The epidemiology of triple-negative breast cancer, including race.
ABSTRACT Predictors of intrinsic breast cancer subtypes, including the triple-negative (TN) subtype, are largely unknown. We evaluated whether anthropometrics, demographics, and reproductive history were associated with distinct breast cancer subtypes.
Invasive breast tumors from a population-based case-control study of 476 (116 black and 360 white) Atlanta women aged 20-54, diagnosed between 1990 and 1992, were centrally reviewed and immunohistochemically analyzed for estrogen receptor (ER), progesterone receptor (PR) and human epidermal growth factor receptor 2 (HER2); then grouped [TN (ER-PR-HER2-); ER-PR-HER2+; ER/PR+HER2+; ER/PR+HER2- (case-only reference group)]. Data were from interviews and anthropometric measurements; adjusted odds ratios (OR) and 95% confidence intervals (CI) were estimated using logistic regression, including both case-only and case-control comparisons.
From the case-only analyses and compared with the ER/PR+HER2- subtype, women with TN tumors were more likely to be obese than normal/underweight [OR = 1.89 (95% CI = 1.22, 2.92)]. Regardless of HER2 status, ER-PR- tumors were associated with black race, young age at first birth, having a recent birth, and being overweight.
Distinct breast cancer subtypes have unique sociodemographic, anthropometric and reproductive characteristics and possibly different pathways for development.
[show abstract] [hide abstract]
ABSTRACT: BACKGROUND: Differences in the incidence and outcome of breast cancer among Hispanic women compared with white women are well documented and are likely explained by ethnic differences in genetic composition, lifestyle, or environmental exposures. METHODOLGY/PRINCIPAL FINDINGS: A population-based study was conducted in Galicia, Spain. A total of 510 women diagnosed with operable invasive breast cancer between 1997 and 2010 participated in the study. Data on demographics, breast cancer risk factors, and clinico-pathological characteristics were collected. The different breast cancer tumor subtypes were compared on their clinico-pathological characteristics and risk factor profiles, particularly reproductive variables and breastfeeding. Among the 501 breast cancer patients (with known ER and PR receptors), 85% were ER+/PR+ and 15% were ER-&PR-. Among the 405 breast cancer with known ER, PR and HER2 status, 71% were ER+/PR+/HER2- (luminal A), 14% were ER+/PR+/HER2+ (luminal B), 10% were ER-/PR-/HER2- (triple negative breast cancer, TNBC), and 5% were ER-/PR-/HER2+ (non-luminal). A lifetime breastfeeding period equal to or longer than 7 months was less frequent in case patients with TNBC (OR = 0.25, 95% CI = 0.08-0.68) compared to luminal A breast cancers. Both a low (2 or fewer pregnancies) and a high (3-4 pregnancies) number of pregnancies combined with a long breastfeeding period were associated with reduced odds of TNBC compared with luminal A breast cancer, although the association seemed to be slightly more pronounced among women with a low number of pregnancies (OR = 0.09, 95% CI = 0.005-0.54). CONCLUSIONS/SIGNIFICANCE: In case-case analyses with the luminal A cases as the reference group, we observed a lower proportion of TNBC among women who breastfed 7 or more months. The combination of longer breastfeeding duration and lower parity seemed to further reduce the odds of having a TNBC compared to a luminal A breast cancer.PLoS ONE 01/2012; 7(7):e40543. · 4.09 Impact Factor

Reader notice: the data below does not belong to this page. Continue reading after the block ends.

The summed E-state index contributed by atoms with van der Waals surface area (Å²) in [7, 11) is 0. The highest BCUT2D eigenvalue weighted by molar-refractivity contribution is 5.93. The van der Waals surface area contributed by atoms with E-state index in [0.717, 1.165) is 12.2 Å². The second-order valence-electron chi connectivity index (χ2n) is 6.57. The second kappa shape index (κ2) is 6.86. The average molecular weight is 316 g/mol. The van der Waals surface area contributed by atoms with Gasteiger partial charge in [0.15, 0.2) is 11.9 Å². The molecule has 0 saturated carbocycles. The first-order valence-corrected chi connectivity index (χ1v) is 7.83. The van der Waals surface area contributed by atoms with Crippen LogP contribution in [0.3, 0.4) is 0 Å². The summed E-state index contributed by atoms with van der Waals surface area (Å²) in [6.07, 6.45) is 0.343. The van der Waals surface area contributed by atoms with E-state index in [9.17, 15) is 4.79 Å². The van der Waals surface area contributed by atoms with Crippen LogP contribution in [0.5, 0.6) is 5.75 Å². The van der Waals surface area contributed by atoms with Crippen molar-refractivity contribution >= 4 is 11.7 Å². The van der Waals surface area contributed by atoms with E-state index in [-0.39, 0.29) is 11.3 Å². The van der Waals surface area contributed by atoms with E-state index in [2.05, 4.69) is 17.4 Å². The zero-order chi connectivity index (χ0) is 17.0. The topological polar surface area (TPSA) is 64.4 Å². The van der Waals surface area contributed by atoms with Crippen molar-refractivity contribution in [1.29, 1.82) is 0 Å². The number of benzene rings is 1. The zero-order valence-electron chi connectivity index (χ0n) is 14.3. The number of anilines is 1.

Article: Loss of BRCA1 leads to an increase in epidermal growth factor receptor expression in mammary epithelial cells, and epidermal growth factor receptor inhibition prevents estrogen receptor-negative cancers in BRCA1-mutant mice.[show abstract] [hide abstract]